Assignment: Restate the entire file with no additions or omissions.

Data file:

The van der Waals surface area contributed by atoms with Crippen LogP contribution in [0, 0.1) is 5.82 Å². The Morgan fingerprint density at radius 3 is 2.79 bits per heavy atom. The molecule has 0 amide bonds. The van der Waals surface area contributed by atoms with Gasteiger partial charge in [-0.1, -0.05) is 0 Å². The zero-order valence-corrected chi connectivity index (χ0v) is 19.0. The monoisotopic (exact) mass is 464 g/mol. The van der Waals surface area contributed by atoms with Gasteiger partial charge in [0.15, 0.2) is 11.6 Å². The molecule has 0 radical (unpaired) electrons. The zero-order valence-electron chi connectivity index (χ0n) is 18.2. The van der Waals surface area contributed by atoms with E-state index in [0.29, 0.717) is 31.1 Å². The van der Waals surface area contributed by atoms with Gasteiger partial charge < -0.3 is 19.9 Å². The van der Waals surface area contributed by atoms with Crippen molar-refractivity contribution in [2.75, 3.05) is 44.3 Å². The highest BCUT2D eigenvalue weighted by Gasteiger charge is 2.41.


The van der Waals surface area contributed by atoms with Crippen LogP contribution in [0, 0.1) is 5.82 Å². The Morgan fingerprint density at radius 3 is 2.79 bits per heavy atom. The molecule has 0 amide bonds. The van der Waals surface area contributed by atoms with Gasteiger partial charge in [-0.1, -0.05) is 0 Å². The zero-order valence-corrected chi connectivity index (χ0v) is 19.0. The monoisotopic (exact) mass is 464 g/mol. The van der Waals surface area contributed by atoms with Gasteiger partial charge in [0.15, 0.2) is 11.6 Å². The molecule has 0 radical (unpaired) electrons. The zero-order valence-electron chi connectivity index (χ0n) is 18.2. The van der Waals surface area contributed by atoms with E-state index in [0.29, 0.717) is 31.1 Å². The van der Waals surface area contributed by atoms with Gasteiger partial charge < -0.3 is 19.9 Å². The van der Waals surface area contributed by atoms with Crippen molar-refractivity contribution in [2.75, 3.05) is 44.3 Å². The highest BCUT2D eigenvalue weighted by Gasteiger charge is 2.41.